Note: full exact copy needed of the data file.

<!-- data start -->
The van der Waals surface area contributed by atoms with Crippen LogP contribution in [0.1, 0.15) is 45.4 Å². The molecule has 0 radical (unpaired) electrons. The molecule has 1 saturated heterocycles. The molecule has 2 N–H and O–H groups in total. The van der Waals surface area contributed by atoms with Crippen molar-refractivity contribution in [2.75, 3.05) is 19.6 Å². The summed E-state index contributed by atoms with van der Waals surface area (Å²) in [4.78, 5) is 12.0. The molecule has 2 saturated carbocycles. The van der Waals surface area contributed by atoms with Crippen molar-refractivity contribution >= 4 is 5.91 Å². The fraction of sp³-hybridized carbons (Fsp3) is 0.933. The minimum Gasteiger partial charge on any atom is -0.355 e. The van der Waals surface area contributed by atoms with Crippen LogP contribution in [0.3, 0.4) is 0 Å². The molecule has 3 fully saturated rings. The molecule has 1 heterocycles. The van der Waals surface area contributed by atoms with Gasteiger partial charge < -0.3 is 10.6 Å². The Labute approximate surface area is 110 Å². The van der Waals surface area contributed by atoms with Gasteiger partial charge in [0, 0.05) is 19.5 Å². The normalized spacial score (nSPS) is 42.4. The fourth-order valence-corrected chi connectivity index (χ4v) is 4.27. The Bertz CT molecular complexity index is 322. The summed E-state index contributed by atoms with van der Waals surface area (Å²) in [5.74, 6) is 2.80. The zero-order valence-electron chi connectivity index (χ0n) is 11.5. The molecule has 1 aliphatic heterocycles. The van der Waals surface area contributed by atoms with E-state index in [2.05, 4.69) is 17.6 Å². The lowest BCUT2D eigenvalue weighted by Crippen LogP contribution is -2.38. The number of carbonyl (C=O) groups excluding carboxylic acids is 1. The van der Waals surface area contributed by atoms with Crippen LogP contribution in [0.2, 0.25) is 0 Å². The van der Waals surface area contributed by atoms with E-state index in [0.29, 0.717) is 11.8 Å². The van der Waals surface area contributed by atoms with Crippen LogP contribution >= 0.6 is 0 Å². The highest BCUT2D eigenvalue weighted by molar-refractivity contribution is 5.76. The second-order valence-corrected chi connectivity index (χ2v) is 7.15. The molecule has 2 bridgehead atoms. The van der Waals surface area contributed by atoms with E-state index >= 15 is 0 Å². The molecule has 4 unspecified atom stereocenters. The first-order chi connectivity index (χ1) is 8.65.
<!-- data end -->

The van der Waals surface area contributed by atoms with Crippen LogP contribution in [0.1, 0.15) is 45.4 Å². The molecule has 0 radical (unpaired) electrons. The molecule has 1 saturated heterocycles. The molecule has 2 N–H and O–H groups in total. The van der Waals surface area contributed by atoms with Crippen molar-refractivity contribution in [2.75, 3.05) is 19.6 Å². The summed E-state index contributed by atoms with van der Waals surface area (Å²) in [4.78, 5) is 12.0. The molecule has 2 saturated carbocycles. The van der Waals surface area contributed by atoms with Crippen molar-refractivity contribution >= 4 is 5.91 Å². The fraction of sp³-hybridized carbons (Fsp3) is 0.933. The minimum Gasteiger partial charge on any atom is -0.355 e. The van der Waals surface area contributed by atoms with Crippen LogP contribution in [0.3, 0.4) is 0 Å². The molecule has 3 fully saturated rings. The molecule has 1 heterocycles. The van der Waals surface area contributed by atoms with Gasteiger partial charge < -0.3 is 10.6 Å². The Labute approximate surface area is 110 Å². The van der Waals surface area contributed by atoms with Gasteiger partial charge in [0, 0.05) is 19.5 Å². The normalized spacial score (nSPS) is 42.4. The fourth-order valence-corrected chi connectivity index (χ4v) is 4.27. The Bertz CT molecular complexity index is 322. The summed E-state index contributed by atoms with van der Waals surface area (Å²) in [5.74, 6) is 2.80. The zero-order valence-electron chi connectivity index (χ0n) is 11.5. The molecule has 1 aliphatic heterocycles. The van der Waals surface area contributed by atoms with E-state index in [2.05, 4.69) is 17.6 Å². The lowest BCUT2D eigenvalue weighted by Crippen LogP contribution is -2.38. The number of carbonyl (C=O) groups excluding carboxylic acids is 1. The van der Waals surface area contributed by atoms with Crippen LogP contribution in [0.2, 0.25) is 0 Å². The van der Waals surface area contributed by atoms with E-state index in [0.29, 0.717) is 11.8 Å². The van der Waals surface area contributed by atoms with Crippen LogP contribution >= 0.6 is 0 Å². The highest BCUT2D eigenvalue weighted by molar-refractivity contribution is 5.76. The second-order valence-corrected chi connectivity index (χ2v) is 7.15. The molecule has 2 bridgehead atoms. The van der Waals surface area contributed by atoms with E-state index >= 15 is 0 Å². The molecule has 4 unspecified atom stereocenters. The first-order chi connectivity index (χ1) is 8.65.